Uniting to Save North American Orchids
At the North American Orchid Conservation Center (NAOCC), plants in the Orchidaceae family take center stage. This is one of the largest taxonomic families of plants in the world, comprising more than 28,000 species. While most orchid diversity is in the tropics, the U.S. and Canada are home to over 200 native species—over half of which are considered threatened or endangered in some part of their range. Orchid conservation is therefore a top priority, but it is also a challenge, because orchid ecology is a puzzle. We still have much to learn about orchids’ specific lifecycle needs and their roles in ecosystems before we can assemble the puzzle pieces to achieve sustainable conservation success.
To address this tremendous need for conservation on a national scale, Dennis Whigham, Senior Botanist at the Smithsonian Environmental Research Center (SERC), had a vision to connect collaborators across the United States and Canada in a concerted effort to protect and research native orchids. Along with Dennis and Melissa McCormick at SERC, NAOCC’s founding partners included the Smithsonian’s National Zoological Park, the National Museum of Natural History, Smithsonian Gardens, and the U.S. Botanic Garden. The cornerstone of NAOCC’s conservation model is recognizing the power of collaboration. Its network has grown to more than 60 collaborators, all working together on restoration, research, education, and outreach.
Orchids have a unique relationship with mycorrhizal fungi. Researchers collaborating with NAOCC / SERC aim to unravel the essential roles these fungi play in orchid ecology. Tiny and dust-like orchid seeds contain little nutrition to support embryo growth from germination through the protocorm stage, so seedlings must develop relationships with fungi to sustain growth. NAOCC and its collaborators have found that orchid germination success depends not just on the mere presence of mycorrhizal fungi, but also on what type and quantity of fungi are present! The presence of appropriate fungi in a potential habitat is now understood to be a critical component of successfully establishing sustainable populations. Learning more about the pivotal role of fungi in orchid germination, early growth, and other phases of orchid lifecycles will help contribute to best practice protocols for orchid conservation. NAOCC is therefore paving the way to orchestrate a collective, nation-wide effort to develop propagation protocols for native North American species and establish national and regional centers —much like CPC’s National Collection of Rare and Endangered Plants—to collect orchid seeds and, crucially, the mycorrhizal fungi that the orchids need.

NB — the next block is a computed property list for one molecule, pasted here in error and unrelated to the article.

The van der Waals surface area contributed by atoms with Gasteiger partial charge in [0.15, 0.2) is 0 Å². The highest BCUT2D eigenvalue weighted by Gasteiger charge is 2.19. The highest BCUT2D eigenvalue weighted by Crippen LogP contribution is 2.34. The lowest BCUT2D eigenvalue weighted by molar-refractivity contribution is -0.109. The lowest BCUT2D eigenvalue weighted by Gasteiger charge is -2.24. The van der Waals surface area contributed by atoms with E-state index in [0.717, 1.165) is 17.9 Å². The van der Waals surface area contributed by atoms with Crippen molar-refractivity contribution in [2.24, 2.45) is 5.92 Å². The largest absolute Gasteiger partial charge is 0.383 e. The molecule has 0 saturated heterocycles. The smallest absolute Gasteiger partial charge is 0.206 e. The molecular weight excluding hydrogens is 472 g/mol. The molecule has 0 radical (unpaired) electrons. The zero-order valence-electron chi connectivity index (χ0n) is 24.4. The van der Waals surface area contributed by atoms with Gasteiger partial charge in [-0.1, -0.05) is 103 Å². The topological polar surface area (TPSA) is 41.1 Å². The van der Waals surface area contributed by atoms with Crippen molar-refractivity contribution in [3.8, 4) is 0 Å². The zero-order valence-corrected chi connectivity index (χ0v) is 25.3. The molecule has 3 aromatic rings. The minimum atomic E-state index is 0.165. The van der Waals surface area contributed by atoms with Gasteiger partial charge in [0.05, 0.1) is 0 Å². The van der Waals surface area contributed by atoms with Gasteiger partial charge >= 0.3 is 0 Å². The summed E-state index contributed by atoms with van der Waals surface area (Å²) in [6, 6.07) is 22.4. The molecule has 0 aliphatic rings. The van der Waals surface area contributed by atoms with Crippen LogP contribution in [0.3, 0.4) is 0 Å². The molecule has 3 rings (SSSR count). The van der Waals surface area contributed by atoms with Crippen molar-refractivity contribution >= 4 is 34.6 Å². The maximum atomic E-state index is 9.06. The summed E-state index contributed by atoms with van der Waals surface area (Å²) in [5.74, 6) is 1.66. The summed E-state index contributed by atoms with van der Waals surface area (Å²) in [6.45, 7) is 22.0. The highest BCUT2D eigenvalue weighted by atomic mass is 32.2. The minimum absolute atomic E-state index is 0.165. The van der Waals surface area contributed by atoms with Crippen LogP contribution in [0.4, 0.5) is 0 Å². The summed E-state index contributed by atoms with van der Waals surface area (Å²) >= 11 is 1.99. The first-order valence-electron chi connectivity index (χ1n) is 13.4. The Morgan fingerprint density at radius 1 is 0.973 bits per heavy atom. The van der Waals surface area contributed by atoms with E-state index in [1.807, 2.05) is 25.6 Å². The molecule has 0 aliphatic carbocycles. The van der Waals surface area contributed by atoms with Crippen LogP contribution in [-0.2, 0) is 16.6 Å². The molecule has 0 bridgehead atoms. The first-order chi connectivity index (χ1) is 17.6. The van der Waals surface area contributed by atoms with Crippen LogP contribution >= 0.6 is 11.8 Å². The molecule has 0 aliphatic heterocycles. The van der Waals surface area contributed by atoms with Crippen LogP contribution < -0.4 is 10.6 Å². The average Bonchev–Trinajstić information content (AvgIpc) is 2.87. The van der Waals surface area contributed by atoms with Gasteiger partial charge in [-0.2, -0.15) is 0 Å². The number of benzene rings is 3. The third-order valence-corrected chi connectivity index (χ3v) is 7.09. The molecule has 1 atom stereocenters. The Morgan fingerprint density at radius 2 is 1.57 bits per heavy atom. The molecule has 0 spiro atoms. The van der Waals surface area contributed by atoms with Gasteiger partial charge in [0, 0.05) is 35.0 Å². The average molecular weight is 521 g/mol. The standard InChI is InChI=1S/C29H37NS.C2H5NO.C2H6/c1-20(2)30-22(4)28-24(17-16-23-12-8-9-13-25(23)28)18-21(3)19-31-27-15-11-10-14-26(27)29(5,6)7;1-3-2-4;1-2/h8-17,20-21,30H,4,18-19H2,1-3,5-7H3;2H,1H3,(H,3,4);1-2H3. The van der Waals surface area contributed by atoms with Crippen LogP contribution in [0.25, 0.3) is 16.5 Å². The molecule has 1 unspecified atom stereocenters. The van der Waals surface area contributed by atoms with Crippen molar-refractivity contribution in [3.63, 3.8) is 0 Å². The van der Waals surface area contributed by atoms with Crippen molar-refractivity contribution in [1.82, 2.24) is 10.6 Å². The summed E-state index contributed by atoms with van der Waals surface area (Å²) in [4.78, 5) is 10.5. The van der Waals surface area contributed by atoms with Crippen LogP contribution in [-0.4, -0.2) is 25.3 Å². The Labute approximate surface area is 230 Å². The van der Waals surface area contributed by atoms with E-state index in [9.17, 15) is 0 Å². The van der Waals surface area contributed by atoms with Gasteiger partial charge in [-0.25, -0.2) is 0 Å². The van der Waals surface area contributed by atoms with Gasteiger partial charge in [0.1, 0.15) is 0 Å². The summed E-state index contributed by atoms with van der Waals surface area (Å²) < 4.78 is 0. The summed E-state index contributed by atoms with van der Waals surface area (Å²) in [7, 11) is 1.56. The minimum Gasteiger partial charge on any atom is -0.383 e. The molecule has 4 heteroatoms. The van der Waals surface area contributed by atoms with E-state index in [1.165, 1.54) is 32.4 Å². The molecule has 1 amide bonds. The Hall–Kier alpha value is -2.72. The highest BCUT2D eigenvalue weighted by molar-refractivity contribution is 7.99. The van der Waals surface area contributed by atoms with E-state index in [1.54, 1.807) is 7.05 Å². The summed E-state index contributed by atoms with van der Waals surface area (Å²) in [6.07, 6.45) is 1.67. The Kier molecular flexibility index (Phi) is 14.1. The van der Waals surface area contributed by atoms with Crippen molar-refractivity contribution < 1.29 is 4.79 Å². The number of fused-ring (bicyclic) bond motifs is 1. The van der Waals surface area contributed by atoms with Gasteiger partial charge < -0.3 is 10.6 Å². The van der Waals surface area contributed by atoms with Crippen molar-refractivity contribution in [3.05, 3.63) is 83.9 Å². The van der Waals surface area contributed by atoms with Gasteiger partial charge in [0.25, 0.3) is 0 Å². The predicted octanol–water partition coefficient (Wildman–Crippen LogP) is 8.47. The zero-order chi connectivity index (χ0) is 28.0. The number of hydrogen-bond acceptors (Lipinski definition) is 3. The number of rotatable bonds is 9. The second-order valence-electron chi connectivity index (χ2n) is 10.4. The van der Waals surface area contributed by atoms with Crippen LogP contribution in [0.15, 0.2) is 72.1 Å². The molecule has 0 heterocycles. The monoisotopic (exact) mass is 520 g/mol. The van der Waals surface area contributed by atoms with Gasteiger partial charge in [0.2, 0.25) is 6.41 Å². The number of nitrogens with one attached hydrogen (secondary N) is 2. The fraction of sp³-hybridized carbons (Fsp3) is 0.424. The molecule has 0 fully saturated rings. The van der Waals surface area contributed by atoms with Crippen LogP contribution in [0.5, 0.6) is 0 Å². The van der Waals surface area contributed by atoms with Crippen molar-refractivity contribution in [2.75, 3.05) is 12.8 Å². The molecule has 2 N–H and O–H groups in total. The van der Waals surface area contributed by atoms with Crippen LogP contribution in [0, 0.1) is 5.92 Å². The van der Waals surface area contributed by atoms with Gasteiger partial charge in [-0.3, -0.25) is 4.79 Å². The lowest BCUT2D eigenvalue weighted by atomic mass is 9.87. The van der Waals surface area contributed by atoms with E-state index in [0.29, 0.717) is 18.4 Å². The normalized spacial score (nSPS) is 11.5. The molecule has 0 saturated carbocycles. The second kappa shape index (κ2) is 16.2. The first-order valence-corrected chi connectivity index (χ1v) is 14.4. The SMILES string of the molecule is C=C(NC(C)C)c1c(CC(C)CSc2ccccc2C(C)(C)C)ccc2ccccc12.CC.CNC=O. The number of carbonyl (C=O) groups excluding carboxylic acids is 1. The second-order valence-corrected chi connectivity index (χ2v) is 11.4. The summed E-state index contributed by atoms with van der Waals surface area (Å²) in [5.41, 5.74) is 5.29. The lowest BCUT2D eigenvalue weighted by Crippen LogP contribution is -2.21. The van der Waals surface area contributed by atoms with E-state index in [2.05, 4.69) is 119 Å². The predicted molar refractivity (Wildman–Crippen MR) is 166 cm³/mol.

NAOCC is also involved in collaborative projects across the continent focused on in situ conservation of native orchids. Their work with scent detection dogs at the Desert Botanical Garden, where canines were trained to find elusive rare orchids in wild populations in the Southwest, was featured in our August newsletter. A similar project in New Jersey and Virginia has successfully used scent detection dogs to find endangered Isotria medeoloides, often called “the rarest orchid east of the Mississippi.” In 2024, NAOCC will initiate a controlled study to evaluate the efficiency of orchid scent detection dogs at an army base in Virginia, where areas designated for logging will be surveyed for orchids by humans first and then by scent dogs. This study will provide an opportunity to determine if canines are as efficient as humans at detecting Isotria.